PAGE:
Employee engagement is a popular topic. The money and attention companies give to engagement may be a superficial band aid that ends up backfiring if they aren’t spending their efforts on employees’ engagement with the work. Keep in mind, 85% of employees are disengaged according to a Gallup Poll.1
What are leaders trying to accomplish with a focus on employee engagement? In brutal truth, at the core, business leaders want to improve productivity, so that their businesses are successful. Yes, most aspire to have a workplace their employees like coming to but ultimately, they’re in business to make money, solve problems or serve people. They shouldn’t be shamed into acting otherwise.
Are you killing productivity?
Many leaders are trying to balance “engagement” with getting the job done. You can have employees who like each other, celebrate successes and are given rewards but what happens when they get back to their desks? Do they eagerly engage in their work? Many disengage as soon as they sit down. Why? Because their WORK is not engaging them.
Many company’s cultures have been set up to control when and how a job gets done. Flex time permits employees some leeway on when to arrive and leave but it’s still controlled. American businesses are headed in the right direction but how motivating is it to be controlled, held within specific parameters? What happens to creativity?
What can leaders do to improve engagement?
Get a picture in your mind. Think about the most highly motivating time in your career or business. What was it about that time that made you want to get up every morning and accomplish your goals? Who was telling you what to do and how to do it? How were you rewarded?
I experienced my most engaging times when I worked at companies that were growing and I’ve experienced that same in my own business. Why? Because no one had predetermined rules in how to accomplish what needed to be done. I was eager to learn, prove to myself that I could do whatever I set my mind to. I was able to use my creativity. My work was acknowledged by others and I was rewarded intrinsically by feeling good about my accomplishments. None of my engagement had anything to do with receiving monetary rewards or parties in the hallways.
Let’s acknowledge that systems and rules need to be in place for very routine tasks, like expense reports and assembly line work. However, allowing employees the autonomy to complete their work in a way that allows them to tap into their creativity and self-motivation can be more engaging.
Autonomy is motivating
Daniel Pink talks about the four essentials of autonomy in his book Drive published 10 years ago and still holding true today.2 Time, task, technique and team are ways in which autonomy can exist. Not all people are motivated by each one equally. The goal is to find out which motivators work best for each employee.
Time—getting results instead of focusing on the time it takes to get work done. Many companies are now looking at getting results by allowing employees more freedom in when they have to produce results. Obviously, some jobs are based on time-determined outputs and don’t allow employees freedom from time constraints.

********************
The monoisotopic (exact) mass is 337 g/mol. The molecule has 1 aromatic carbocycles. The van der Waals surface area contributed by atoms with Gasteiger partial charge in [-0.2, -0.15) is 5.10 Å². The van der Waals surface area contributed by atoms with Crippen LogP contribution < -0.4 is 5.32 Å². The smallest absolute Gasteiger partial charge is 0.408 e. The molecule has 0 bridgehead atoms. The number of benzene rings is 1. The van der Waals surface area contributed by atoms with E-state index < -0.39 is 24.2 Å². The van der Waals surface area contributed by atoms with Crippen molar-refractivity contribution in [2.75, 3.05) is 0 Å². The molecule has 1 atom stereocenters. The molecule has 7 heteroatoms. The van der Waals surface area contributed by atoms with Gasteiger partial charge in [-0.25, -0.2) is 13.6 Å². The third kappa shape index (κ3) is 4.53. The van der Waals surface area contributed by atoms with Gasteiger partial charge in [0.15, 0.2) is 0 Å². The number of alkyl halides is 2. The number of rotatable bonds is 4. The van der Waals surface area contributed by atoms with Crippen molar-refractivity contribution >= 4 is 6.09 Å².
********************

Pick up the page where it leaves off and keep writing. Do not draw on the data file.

Questions to ask yourself: What jobs do we have that we can remove time obligations? What could the benefits be if we tapped into our employees’ creativity in getting results?
Task—selecting certain aspects of what we do. For example, employees see many opportunities for improvement in your business all the time. Allowing them the independence to work on these opportunities for a portion of their time can be rewarding because there is no roadmap. They can use their creativity and solve problems on their own.
Questions to ask yourself: How often do my employees see ways to make improvements or come up with new ideas that are getting left behind because we’re controlling the work they do? What would happen if we experimented with allowing some employees to work on projects they create?
Technique—allowing employees to figure out how they will get their work done. There are some organizations that permit customer service employees to work from home, for example. They choose how they want to set up their home office and how they will accomplish their goals. Technically, there is no reason they need to be in a physical call center, all together following rote scripts. That’s a controlled environment that stifles their creativity.
Questions to ask yourself: Are we losing by not allowing employees to come up with how to accomplish their tasks? Can we gain efficiencies and produce more or better products?
Team—choosing who you work with on certain projects. Self-directed improvement projects are a good example in which a person can choose who he/she wants to work with. Allowing a team to come together by choice can produce great results.
Questions to ask yourself: Who can I ask in my business to select a project and team to test out this theory? Am I willing to give up control to see if there is a better, more motivating way to get work done?
What can you do today?
If you truly want to engage your employees, start looking at ways in which you can reduce control and compliance and increase autonomy and creativity. There are many published examples of autonomous workplaces and theories. Do some reading on motivation and use your business to do some experimenting. Keep what works and refine what doesn’t. Be ahead of the curve. Your high performers will appreciate it. And your bottom line may see a bump up.
1 Building a High-Development Culture Through Your Employee Engagement Strategy, Gallup, Inc. Washington, DC, 2019.
2 Daniel H. Pink, Drive, The Surprising Truth About What Motivates Us, Riverhead Books, New York, 2009.
Paradise Workplace Solutions, LLC works with business owners to improve productivity and profitable growth by aligning people strategies to the company’s business plan.